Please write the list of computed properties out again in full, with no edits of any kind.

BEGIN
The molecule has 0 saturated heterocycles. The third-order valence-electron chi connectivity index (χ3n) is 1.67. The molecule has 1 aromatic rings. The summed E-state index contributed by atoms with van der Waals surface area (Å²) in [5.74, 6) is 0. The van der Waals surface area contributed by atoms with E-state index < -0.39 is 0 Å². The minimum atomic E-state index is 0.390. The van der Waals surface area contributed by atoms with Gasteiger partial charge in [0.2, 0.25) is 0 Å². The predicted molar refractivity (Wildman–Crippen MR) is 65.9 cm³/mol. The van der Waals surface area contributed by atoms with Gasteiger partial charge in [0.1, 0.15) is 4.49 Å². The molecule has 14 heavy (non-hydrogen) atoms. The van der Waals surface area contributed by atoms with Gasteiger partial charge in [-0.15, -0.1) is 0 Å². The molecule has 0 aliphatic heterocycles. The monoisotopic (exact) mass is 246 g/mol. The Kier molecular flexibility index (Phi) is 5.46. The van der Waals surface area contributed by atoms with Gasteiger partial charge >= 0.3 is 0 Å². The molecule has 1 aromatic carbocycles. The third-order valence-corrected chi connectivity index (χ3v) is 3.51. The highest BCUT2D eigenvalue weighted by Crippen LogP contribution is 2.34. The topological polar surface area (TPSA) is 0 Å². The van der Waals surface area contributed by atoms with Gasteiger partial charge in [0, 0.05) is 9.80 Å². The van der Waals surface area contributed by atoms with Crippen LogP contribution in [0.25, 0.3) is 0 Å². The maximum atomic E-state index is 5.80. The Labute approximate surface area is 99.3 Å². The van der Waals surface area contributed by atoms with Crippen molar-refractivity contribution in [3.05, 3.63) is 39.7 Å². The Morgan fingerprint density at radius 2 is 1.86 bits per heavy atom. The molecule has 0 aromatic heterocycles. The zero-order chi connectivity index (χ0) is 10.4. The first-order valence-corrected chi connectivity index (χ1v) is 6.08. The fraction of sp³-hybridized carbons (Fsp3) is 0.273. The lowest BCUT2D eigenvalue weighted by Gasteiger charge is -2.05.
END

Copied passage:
The molecule has 0 saturated heterocycles. The third-order valence-electron chi connectivity index (χ3n) is 1.67. The molecule has 1 aromatic rings. The summed E-state index contributed by atoms with van der Waals surface area (Å²) in [5.74, 6) is 0. The van der Waals surface area contributed by atoms with E-state index < -0.39 is 0 Å². The minimum atomic E-state index is 0.390. The van der Waals surface area contributed by atoms with Gasteiger partial charge in [0.2, 0.25) is 0 Å². The predicted molar refractivity (Wildman–Crippen MR) is 65.9 cm³/mol. The van der Waals surface area contributed by atoms with Gasteiger partial charge in [0.1, 0.15) is 4.49 Å². The molecule has 14 heavy (non-hydrogen) atoms. The van der Waals surface area contributed by atoms with Gasteiger partial charge in [-0.15, -0.1) is 0 Å². The molecule has 0 aliphatic heterocycles. The monoisotopic (exact) mass is 246 g/mol. The Kier molecular flexibility index (Phi) is 5.46. The van der Waals surface area contributed by atoms with Gasteiger partial charge >= 0.3 is 0 Å². The molecule has 1 aromatic carbocycles. The third-order valence-corrected chi connectivity index (χ3v) is 3.51. The highest BCUT2D eigenvalue weighted by Crippen LogP contribution is 2.34. The topological polar surface area (TPSA) is 0 Å². The van der Waals surface area contributed by atoms with Gasteiger partial charge in [0, 0.05) is 9.80 Å². The van der Waals surface area contributed by atoms with Crippen LogP contribution in [0.25, 0.3) is 0 Å². The maximum atomic E-state index is 5.80. The Labute approximate surface area is 99.3 Å². The van der Waals surface area contributed by atoms with Crippen molar-refractivity contribution in [3.05, 3.63) is 39.7 Å². The Morgan fingerprint density at radius 2 is 1.86 bits per heavy atom. The molecule has 0 aromatic heterocycles. The zero-order chi connectivity index (χ0) is 10.4. The first-order valence-corrected chi connectivity index (χ1v) is 6.08. The fraction of sp³-hybridized carbons (Fsp3) is 0.273. The lowest BCUT2D eigenvalue weighted by Gasteiger charge is -2.05.